Powell: Well and it’s really refreshing the fact that this is a part of a franchise, and I mean franchises aren’t known for risk taking or going off and doing something very creative, but this feels like a creative expansion.
Powell: Was it daunting working on your first horror movie?
Davis: Yeah. It’s so crazy, ’cause I love it. It’s definitely by far my favorite genre. When I turn on Netflix, I’m looking at thrillers or horror films. But to actually have the chance to be in one is a whole different ball game.
Yes, it’s a dream come true, but also a huge challenge, because I’m still used to being on the other side when it’s already edited, when the music is already there, the jump scares, the big dun dun, you know all of the things that go into making the audience members scared, I didn’t have. I didn’t have those things. I just had me and my scene partner and my stunt man, and we rehearsed when the monster’s gonna pop out, or who’s gonna go where when it happened. So it wasn’t scary at all for me, it wasn’t.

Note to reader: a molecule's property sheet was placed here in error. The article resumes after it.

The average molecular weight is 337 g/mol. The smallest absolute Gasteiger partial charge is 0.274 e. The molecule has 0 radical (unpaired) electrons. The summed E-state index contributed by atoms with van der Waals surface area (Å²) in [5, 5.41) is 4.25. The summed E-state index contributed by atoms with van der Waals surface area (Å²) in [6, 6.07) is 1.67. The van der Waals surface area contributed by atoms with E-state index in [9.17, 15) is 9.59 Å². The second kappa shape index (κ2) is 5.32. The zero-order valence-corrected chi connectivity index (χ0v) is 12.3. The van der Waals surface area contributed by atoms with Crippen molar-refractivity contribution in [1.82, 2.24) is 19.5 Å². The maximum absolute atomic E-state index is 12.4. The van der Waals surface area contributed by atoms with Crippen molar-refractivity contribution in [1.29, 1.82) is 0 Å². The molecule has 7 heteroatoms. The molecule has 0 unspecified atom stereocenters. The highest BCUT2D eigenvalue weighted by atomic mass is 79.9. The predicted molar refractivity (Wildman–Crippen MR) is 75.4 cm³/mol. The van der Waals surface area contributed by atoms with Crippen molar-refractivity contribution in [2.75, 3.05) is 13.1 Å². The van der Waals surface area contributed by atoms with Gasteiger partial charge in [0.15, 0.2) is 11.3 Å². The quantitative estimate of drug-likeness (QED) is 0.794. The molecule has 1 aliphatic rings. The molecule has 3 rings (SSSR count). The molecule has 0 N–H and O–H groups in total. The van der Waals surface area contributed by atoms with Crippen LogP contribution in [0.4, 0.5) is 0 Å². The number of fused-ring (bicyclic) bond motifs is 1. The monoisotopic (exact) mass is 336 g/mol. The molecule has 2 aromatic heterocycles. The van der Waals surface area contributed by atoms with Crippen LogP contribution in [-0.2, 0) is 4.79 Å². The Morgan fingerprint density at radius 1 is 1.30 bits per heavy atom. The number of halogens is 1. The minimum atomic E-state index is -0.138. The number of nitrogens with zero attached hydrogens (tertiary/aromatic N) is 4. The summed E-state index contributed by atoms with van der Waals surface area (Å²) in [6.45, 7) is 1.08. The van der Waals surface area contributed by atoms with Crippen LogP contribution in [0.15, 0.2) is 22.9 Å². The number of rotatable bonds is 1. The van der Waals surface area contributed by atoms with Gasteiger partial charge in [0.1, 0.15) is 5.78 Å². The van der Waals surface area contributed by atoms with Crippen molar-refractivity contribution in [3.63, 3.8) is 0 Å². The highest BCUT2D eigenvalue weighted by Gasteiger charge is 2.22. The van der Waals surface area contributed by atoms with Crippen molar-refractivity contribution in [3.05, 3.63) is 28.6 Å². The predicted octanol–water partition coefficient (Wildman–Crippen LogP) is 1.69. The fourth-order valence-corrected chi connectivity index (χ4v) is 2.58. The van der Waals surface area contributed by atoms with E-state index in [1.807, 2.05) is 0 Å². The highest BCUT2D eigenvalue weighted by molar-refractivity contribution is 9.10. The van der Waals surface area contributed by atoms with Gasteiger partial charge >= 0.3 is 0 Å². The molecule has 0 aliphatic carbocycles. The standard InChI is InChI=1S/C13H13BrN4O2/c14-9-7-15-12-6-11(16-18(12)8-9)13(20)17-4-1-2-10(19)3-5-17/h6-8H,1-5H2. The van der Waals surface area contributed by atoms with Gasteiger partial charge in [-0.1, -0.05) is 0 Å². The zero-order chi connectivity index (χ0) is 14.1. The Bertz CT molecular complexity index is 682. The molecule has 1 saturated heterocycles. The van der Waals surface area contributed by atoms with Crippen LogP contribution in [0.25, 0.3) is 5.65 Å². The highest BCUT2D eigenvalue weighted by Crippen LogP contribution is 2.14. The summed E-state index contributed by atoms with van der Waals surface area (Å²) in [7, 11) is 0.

Granted, the set was eerie. However, you know, it’s just taking you in the BTS side of things. You have at least 30 to 50 camera crew men on set with you at all times. You have your staff not too far from you. There’s an awesome snack table. So you kind of forget you’re in this scary land. And again, just having to rehearse all these things, you know when the scary thing’s gonna happen.So what was most challenging for me was not anticipating when the thing was gonna happen, and have to really act as if I didn’t know what was coming, and it’s like “Oh my god, acting is so hard.”